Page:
That gives a cache hit ratio of 79.6 %.
How do you measure the CDN cache hit ratio?
You should be able to find cache hit ratios in the statistics of your CDN. If you are not able to find the exact cache hit ratio, you can try to calculate it by using the formula from the previous section.
In the case of Amazon CloudFront CDN, you can get this information in the AWS Management Console in two possible ways:
By using Amazon CloudFront Cache Statistics in the console
Real-time metrics in Amazon CloudWatch
Cache hit and miss problems
Caching applies to a wide variety of use cases but there are a couple of possible questions to answer before using the CDN cache for every content:
Is the data structured well for caching? Simply caching a database record can often be enough to offer significant performance advantages. However, at other times, data is best cached in a format that combines multiple records. Because caches are simple key-value stores, you might also need to cache a data record in multiple different formats, so you can access it by different attributes in the record.
Is the cache effective for every data? Some applications generate access patterns that are not suitable for caching—for example, scanning large data sets that change frequently. In this case, keeping the cache up-to-date may negate any advantages that the cache may provide.
Is it always safe to use cached content (values, objects)? The same piece of data can have different consistency requirements in different contexts. For example, when checking out online, you need the authoritative price of the product, so caching may not be appropriate. However, on product pages, prices may be out of date for a few minutes without negatively affecting users.
Does a high cache hit ratio always mean a CDN is effective?
The cache hit ratio is an important metric for a CDN, but other metrics are also important in CDN effectiveness, such as RTT (round-trip time) or other factors such as where the cached content is stored. Ideally, a CDN service should cache content as close as possible to the end-user and to as many users as possible.
How to increase the cache hit ratio for CDN
Generally, you can improve the CDN cache hit ratio using the following recommendation:
1. Optimise cache-control headers
The Cache-Control header field specifies the instructions for the caching mechanism in the case of request and response. These headers are used to set properties, such as the object’s maximum age, expiration time (TTL), or whether the object is fully cached. Depending on the frequency of content changes, you need to specify this attribute. Optimizing these attribute values can help increase the number of cache hits on the CDN.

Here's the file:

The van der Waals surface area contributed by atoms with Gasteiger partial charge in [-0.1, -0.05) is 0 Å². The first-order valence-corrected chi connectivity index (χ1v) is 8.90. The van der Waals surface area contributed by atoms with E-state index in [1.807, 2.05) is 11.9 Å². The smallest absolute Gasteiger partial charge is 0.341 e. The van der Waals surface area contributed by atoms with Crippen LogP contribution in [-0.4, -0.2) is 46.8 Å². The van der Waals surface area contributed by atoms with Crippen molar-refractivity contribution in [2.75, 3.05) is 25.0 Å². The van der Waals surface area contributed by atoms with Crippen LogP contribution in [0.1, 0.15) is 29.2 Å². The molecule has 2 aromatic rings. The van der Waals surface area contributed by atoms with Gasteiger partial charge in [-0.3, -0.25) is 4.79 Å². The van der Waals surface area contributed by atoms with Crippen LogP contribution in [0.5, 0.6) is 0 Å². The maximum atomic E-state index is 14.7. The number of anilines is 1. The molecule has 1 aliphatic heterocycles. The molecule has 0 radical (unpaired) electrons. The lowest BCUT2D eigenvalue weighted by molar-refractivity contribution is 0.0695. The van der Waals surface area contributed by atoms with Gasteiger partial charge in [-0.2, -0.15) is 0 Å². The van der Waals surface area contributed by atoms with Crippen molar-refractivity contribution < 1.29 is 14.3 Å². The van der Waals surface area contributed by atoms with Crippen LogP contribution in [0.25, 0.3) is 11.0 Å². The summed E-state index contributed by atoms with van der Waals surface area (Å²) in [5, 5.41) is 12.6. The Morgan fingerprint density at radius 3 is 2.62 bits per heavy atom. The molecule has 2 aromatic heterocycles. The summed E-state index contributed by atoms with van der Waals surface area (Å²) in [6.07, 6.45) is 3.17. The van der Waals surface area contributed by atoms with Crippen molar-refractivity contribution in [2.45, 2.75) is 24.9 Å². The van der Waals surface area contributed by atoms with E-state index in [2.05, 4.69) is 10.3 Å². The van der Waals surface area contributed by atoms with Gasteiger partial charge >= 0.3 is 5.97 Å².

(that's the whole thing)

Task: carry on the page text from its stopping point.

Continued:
Example: Set a time-to-live (TTL) that best fits your content. For instance, if an asset changes approximately every two weeks, a cache time of seven days may be appropriate. However, if the asset is accessed frequently, you may want to use a lifetime of one day or less.
2. Ignore cookies
Cookies tend to be un-cacheable, hence the files that contain them are also un-cacheable. Therefore, it’s important that you set rules. For example, ignore all cookies in requests for assets that you want to be delivered by your CDN.
3. Ignore query strings
Query strings are useful in multiple ways: they help interact with web applications and APIs, aggregate user metrics and provide information for objects. The problem arises when query strings are included in static object URLs. In this case, the CDN mistakes them to be unique objects and will direct the request to the origin server. Accordingly, each request will be classified as a cache miss, even though the requested content was available in the CDN cache. This leads to an unnecessarily lower cache hit ratio.
If you are using Amazon CloudFront CDN, you can follow these AWS recommendations to get a higher cache hit rate. This website describes how to set up and manage the caching of objects to improve performance and meet your business requirements.
Some of these recommendations are similar to those described in the previous section, but are more specific for CloudFront:
Specifying how long CloudFront caches your objects
Using CloudFront Origin Shield
Caching based on query string parameters
Caching based on cookie values
Caching based on request headers
Remove Accept-Encoding header when compression is not needed
Serving media content by using HTTP
The StormIT team understands that a well-implemented CDN will optimize your infrastructure costs, effectively distribute resources, and deliver maximum speed with minimum latency. The Amazon CloudFront distribution is built to provide global solutions in streaming, caching, security and website acceleration.
Get in touch with us to learn more.